(b) an upright hollow rotatable shaft extending thru said cover axially of said vessel in sealed relation therewith;

(c) a filter head fixed on the inner end of said shaft and rotatable therewith comprising an enlarged cylindrical member coaxial with said shaft having radial passageways connecting with an axial passageway therein leading into said hollow shaft, said axial passageway being blind at the end opposite said shaft, and filtering means covering an annular section of said cylindrical member including the outer ends of said radial passageways; and

(d) means for rotating said shaft.

5. The apparatus of claim 4 wherein the filtering means of (c) comprises a screen covered with filter material.

6. The apparatus of claim 4 wherein the cover of (a) is firmly attached and sealed to the vessel and said vessel is a high pressure vessel having an inlet for a pressuring fiuid.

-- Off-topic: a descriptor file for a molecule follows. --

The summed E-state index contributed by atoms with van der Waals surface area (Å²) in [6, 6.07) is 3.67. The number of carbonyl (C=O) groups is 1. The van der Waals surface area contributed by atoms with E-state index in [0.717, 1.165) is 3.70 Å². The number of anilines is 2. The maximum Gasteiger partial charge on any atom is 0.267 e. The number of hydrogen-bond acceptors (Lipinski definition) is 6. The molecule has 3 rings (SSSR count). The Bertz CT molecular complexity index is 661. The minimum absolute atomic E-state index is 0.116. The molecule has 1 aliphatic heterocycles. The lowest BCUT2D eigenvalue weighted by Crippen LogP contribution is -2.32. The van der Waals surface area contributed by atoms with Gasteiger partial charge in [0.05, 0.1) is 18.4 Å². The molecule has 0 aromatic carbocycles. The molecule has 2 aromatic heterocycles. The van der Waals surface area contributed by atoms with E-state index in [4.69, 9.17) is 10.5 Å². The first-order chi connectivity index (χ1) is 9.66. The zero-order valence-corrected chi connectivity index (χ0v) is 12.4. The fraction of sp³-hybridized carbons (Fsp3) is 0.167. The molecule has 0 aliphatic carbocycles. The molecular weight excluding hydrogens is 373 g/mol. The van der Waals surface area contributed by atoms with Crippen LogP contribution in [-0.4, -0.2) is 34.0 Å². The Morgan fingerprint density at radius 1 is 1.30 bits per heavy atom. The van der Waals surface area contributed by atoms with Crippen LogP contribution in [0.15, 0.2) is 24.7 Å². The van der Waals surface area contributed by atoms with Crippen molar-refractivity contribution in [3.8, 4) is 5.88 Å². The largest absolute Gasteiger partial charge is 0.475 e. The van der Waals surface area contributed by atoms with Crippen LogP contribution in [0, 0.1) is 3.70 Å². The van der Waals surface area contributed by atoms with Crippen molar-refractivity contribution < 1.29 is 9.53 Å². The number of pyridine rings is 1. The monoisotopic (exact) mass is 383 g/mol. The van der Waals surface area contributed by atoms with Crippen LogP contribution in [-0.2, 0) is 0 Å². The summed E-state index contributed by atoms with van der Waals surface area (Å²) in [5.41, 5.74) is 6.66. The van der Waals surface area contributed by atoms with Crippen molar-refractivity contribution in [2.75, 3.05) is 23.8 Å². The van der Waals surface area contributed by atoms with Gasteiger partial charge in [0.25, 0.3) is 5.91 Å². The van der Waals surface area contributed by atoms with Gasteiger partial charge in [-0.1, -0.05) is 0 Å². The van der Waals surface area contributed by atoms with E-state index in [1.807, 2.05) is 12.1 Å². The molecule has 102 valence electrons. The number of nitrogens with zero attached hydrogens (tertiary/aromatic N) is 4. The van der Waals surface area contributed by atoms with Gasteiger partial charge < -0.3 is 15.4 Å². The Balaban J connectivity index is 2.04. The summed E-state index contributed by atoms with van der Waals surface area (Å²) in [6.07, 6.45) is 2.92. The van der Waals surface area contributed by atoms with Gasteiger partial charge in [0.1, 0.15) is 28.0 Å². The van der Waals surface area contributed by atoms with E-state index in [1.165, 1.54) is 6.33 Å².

7. The apparatus of claim 4 including a transparent tube of relatively small bore communicating at its lower end with the upper end of the hollow shaft of (b) and calibrated for volume of filtrate.

8. The apparatus of claim 1 wherein the filter head of (c) comprises a solid cylinder having an axial bore coaxial with the shaft of (b), said bore communicating with the passageway of (d), passageways from said bore to its cylindrical periphery, and filtering means covering said passageways.

9. The apparatus of claim 1 wherein the lter head of (c) comprises a porous cylindrical sand core coaxial with the shaft of (b) and having an axial bore blind at the end remote from said shaft, said bore communicating with the passageway in said shaft.

10. A filter device comprising in combination:

(a) a hollow shaft;

(b) a filter head fixed on one end of said shaft and rotatable therewith comprising a cylindrical member of substantially larger diameter than the diameter of said shaft and coaxial therewith;